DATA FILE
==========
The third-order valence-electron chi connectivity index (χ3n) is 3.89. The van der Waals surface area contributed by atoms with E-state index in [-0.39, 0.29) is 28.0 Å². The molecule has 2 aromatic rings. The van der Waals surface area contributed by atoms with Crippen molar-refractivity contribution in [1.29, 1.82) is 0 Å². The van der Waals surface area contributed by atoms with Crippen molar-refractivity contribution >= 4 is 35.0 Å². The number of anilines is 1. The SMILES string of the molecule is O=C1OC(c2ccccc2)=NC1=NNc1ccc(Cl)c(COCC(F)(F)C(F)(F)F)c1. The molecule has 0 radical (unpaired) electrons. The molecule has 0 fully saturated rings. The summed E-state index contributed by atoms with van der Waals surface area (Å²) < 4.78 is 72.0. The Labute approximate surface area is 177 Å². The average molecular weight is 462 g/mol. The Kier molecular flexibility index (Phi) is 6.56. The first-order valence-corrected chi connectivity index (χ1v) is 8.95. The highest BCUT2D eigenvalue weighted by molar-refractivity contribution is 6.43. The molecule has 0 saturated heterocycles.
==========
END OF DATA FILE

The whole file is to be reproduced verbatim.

The third-order valence-electron chi connectivity index (χ3n) is 3.89. The van der Waals surface area contributed by atoms with E-state index in [-0.39, 0.29) is 28.0 Å². The molecule has 2 aromatic rings. The van der Waals surface area contributed by atoms with Crippen molar-refractivity contribution in [1.29, 1.82) is 0 Å². The van der Waals surface area contributed by atoms with Crippen molar-refractivity contribution >= 4 is 35.0 Å². The number of anilines is 1. The SMILES string of the molecule is O=C1OC(c2ccccc2)=NC1=NNc1ccc(Cl)c(COCC(F)(F)C(F)(F)F)c1. The molecule has 0 radical (unpaired) electrons. The molecule has 0 fully saturated rings. The summed E-state index contributed by atoms with van der Waals surface area (Å²) < 4.78 is 72.0. The Labute approximate surface area is 177 Å². The average molecular weight is 462 g/mol. The Kier molecular flexibility index (Phi) is 6.56. The first-order valence-corrected chi connectivity index (χ1v) is 8.95. The highest BCUT2D eigenvalue weighted by molar-refractivity contribution is 6.43. The molecule has 0 saturated heterocycles.